I would not even consider the old battle rifles anymore.
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Old July 14, 2021, 01:44 PM   #9
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I built an AR10 style rifle (in .338 Fed) for about $650 (not including scope).

Got a couple parts for birthday/Christmas presents, and watched for sales on the rest. Barrel was about $300, because of the chambering I wanted, but could’ve put a decent .308 barrel on it for $125-150, instead of the $300 I spent.
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Old July 14, 2021, 01:56 PM   #10
Bart B.
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Originally Posted by 44 AMP View Post
Let's be clear on our terms,

Battle rifle fires a full size round, either from or matching the WWII era rounds.
What should we call rifles larger than 30 caliber used in battles before WWII?
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Old July 14, 2021, 05:26 PM   #11
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What should we call rifles larger than 30 caliber used in battles before WWII?
Antique wall-hangers?

Best "Turdy-cal" battle rifle ever fielded is the most-awesome M1 Garand.

Every red-blooded 'merican gun owner should have one.
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Old July 14, 2021, 07:47 PM   #12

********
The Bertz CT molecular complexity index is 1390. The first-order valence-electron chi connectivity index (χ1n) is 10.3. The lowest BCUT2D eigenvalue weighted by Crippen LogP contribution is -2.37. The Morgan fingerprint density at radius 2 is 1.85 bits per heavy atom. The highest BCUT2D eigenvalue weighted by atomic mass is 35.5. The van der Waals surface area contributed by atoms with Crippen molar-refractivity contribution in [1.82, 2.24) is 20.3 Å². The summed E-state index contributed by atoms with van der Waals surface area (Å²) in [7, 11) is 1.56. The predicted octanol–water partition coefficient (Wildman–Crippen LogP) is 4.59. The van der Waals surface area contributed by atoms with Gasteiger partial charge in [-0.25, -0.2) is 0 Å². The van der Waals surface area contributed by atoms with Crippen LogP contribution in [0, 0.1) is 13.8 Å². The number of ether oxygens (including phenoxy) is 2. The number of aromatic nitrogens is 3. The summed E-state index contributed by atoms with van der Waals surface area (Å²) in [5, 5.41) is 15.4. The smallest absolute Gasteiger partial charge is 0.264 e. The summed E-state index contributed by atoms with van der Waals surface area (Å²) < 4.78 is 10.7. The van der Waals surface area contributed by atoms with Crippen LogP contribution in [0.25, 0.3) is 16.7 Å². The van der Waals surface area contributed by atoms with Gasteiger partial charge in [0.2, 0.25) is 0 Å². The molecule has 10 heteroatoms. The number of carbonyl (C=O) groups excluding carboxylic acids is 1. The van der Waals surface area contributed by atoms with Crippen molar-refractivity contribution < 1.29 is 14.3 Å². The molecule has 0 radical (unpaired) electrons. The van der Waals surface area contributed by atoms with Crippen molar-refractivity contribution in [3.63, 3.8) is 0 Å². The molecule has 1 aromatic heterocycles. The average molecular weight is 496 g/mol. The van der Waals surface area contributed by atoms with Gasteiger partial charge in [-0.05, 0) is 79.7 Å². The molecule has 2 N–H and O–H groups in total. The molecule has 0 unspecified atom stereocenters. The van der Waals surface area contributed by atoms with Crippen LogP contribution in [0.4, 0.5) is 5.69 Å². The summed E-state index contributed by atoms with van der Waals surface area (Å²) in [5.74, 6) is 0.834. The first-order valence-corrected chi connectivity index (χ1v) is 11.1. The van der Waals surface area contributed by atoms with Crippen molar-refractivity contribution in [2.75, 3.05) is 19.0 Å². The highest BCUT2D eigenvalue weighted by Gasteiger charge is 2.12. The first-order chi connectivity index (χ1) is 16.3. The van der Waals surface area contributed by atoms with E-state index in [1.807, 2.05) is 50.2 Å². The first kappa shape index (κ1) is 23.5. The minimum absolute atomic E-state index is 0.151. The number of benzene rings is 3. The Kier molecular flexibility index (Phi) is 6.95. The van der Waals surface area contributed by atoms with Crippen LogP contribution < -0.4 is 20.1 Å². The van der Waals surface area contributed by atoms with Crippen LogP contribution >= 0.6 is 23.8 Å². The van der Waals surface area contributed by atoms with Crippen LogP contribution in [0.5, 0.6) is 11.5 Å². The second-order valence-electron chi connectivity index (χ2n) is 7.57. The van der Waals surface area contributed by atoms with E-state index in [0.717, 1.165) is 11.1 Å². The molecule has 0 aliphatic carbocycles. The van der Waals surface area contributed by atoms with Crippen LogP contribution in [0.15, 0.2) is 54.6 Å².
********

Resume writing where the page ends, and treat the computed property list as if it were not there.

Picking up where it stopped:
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Everyone - thank you for the opinions and advice. Please excuse my summation as I think it will be less cumbersome than quoting and replying to each one...

Maybe I should have used a different explanation of what I want: which is something semi - auto that makes a 30 cal hole with a .308 or 7.62 x 39 cartridge, which has been used historically in battle. If some of them are not called battle rifles, I guess I learned something new today, thanks for that.

A couple of more caveats and yabbuts:

1) Already have things that make little holes, including a rifle that is black, and for some unexplainable reason, I don't necessarily want a .308 AR. Maybe I would, providing that I painted it a different color.
2) Also have a shorty SKS that is adored by my son and I, so keep in mind I may or may not have a cache of that ammo ...
3) Prefer peep sights with a long sight radius. Where there is a will there is a way, regarding mods and aftermarket, with most rifles I have encountered...
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Old July 14, 2021, 08:09 PM   #13
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Best "Turdy-cal" battle rifle ever fielded is the most-awesome M1 Garand.
Why? Because George Patton said so 78 years ago? He also said we'd be home by Christmas, and that was a fairy tale, too. The M1 was the first generation, and at the time it was good, but we have better toys to play with nowadays.